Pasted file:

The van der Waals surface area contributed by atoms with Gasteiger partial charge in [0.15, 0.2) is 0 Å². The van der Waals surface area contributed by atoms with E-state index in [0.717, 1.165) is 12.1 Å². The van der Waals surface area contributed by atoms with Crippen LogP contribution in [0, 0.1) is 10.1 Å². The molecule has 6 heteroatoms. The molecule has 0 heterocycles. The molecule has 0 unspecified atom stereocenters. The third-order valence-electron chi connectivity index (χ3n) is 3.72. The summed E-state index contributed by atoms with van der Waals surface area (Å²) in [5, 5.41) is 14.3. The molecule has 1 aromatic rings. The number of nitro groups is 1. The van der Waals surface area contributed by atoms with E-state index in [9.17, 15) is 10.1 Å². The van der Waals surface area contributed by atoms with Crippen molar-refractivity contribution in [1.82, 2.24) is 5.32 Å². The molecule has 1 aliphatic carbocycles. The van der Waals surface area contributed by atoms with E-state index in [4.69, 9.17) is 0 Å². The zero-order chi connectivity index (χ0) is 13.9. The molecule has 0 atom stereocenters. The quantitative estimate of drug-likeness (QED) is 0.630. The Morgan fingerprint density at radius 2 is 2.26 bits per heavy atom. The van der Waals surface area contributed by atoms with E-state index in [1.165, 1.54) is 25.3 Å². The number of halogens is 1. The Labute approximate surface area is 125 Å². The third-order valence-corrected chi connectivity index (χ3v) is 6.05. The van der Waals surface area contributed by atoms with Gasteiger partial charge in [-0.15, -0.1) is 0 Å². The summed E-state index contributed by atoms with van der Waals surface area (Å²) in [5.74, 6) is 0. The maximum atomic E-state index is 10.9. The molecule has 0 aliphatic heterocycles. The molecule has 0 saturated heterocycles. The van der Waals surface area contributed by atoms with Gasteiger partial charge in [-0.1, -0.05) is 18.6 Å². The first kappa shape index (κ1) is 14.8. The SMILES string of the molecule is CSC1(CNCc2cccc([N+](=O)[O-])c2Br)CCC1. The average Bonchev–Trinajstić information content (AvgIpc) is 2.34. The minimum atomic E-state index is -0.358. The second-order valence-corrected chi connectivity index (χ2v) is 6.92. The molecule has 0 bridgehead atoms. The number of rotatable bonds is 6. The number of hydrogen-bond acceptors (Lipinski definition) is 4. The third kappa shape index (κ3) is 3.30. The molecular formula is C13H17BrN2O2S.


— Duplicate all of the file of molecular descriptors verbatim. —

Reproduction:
The van der Waals surface area contributed by atoms with Gasteiger partial charge in [0.15, 0.2) is 0 Å². The van der Waals surface area contributed by atoms with E-state index in [0.717, 1.165) is 12.1 Å². The van der Waals surface area contributed by atoms with Crippen LogP contribution in [0, 0.1) is 10.1 Å². The molecule has 6 heteroatoms. The molecule has 0 heterocycles. The molecule has 0 unspecified atom stereocenters. The third-order valence-electron chi connectivity index (χ3n) is 3.72. The summed E-state index contributed by atoms with van der Waals surface area (Å²) in [5, 5.41) is 14.3. The molecule has 1 aromatic rings. The number of nitro groups is 1. The van der Waals surface area contributed by atoms with E-state index in [9.17, 15) is 10.1 Å². The van der Waals surface area contributed by atoms with Crippen molar-refractivity contribution in [1.82, 2.24) is 5.32 Å². The molecule has 1 aliphatic carbocycles. The van der Waals surface area contributed by atoms with E-state index in [4.69, 9.17) is 0 Å². The zero-order chi connectivity index (χ0) is 13.9. The molecule has 0 atom stereocenters. The quantitative estimate of drug-likeness (QED) is 0.630. The Morgan fingerprint density at radius 2 is 2.26 bits per heavy atom. The van der Waals surface area contributed by atoms with E-state index in [1.165, 1.54) is 25.3 Å². The number of halogens is 1. The Labute approximate surface area is 125 Å². The third-order valence-corrected chi connectivity index (χ3v) is 6.05. The van der Waals surface area contributed by atoms with Gasteiger partial charge in [-0.15, -0.1) is 0 Å². The summed E-state index contributed by atoms with van der Waals surface area (Å²) in [5.74, 6) is 0. The maximum atomic E-state index is 10.9. The molecule has 0 aliphatic heterocycles. The molecule has 0 saturated heterocycles. The van der Waals surface area contributed by atoms with Gasteiger partial charge in [-0.1, -0.05) is 18.6 Å². The first kappa shape index (κ1) is 14.8. The SMILES string of the molecule is CSC1(CNCc2cccc([N+](=O)[O-])c2Br)CCC1. The average Bonchev–Trinajstić information content (AvgIpc) is 2.34. The minimum atomic E-state index is -0.358. The second-order valence-corrected chi connectivity index (χ2v) is 6.92. The molecule has 0 bridgehead atoms. The number of rotatable bonds is 6. The number of hydrogen-bond acceptors (Lipinski definition) is 4. The third kappa shape index (κ3) is 3.30. The molecular formula is C13H17BrN2O2S.